writes The common assumption among Tesla fans seems to be that state auto-dealer lobbyists are working with Republican legislators to enact laws banning direct sales of Tesla's electric cars to retail buyers. Is it true? The New York Times published an article with some data points that assesses the supposition. While the article mainly focuses on the conflict between Uber and the Republican party, some quotes could be easily applied to Tesla. For instance, Republican National Committee chairman Reince Preibus said, "It should be consumers, not government bureaucrats or legislators, that deicde what companies get our business." The author of the article, Josh Barro, wrote that 22 states permit direct sales of automobiles by Tesla to retail buyers, and of those the majority--14 of them-- voted for President Obama. He suggested that Democratic California, Illinois, and New York "have freer markets in auto retailing than Texas," which is presently Republican. When looking at a five-year-old article by Nate Silver that looked at political donations by car dealers, fully 88 percent of those donations went to Republican candidates, and just 12 percent to Democrats. That possibly suggests a propensity among Republican state legislators to support the interests for car dealers over those of electric-car buyers. Is the small bit of evidence enough to make a case?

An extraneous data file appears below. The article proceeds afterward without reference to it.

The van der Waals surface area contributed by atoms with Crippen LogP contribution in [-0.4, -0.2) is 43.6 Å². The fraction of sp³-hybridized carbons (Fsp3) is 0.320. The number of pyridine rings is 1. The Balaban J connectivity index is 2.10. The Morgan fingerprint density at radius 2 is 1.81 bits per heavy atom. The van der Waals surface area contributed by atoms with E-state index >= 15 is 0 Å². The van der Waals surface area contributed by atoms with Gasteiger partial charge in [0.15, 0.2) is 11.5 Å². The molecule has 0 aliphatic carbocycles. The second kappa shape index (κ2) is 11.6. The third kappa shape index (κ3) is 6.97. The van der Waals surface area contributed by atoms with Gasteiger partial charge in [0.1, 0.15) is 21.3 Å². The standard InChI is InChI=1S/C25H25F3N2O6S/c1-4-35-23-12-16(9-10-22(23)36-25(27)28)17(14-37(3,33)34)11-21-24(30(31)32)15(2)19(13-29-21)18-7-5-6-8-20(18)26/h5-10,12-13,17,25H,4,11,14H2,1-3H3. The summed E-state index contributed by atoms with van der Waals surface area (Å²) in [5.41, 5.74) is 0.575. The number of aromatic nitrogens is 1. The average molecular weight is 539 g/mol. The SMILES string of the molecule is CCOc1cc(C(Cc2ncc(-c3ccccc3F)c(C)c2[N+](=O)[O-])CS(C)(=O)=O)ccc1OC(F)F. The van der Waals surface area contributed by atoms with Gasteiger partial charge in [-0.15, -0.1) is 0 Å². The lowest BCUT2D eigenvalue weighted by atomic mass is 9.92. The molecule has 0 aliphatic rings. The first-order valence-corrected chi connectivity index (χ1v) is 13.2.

Good background on the current system of dealership sinecure can be found in this short 2009 Competition Advocacy Paper
from the U.S. Department of Justice, which delves into the history and effects of the dealers-only system which still prevails.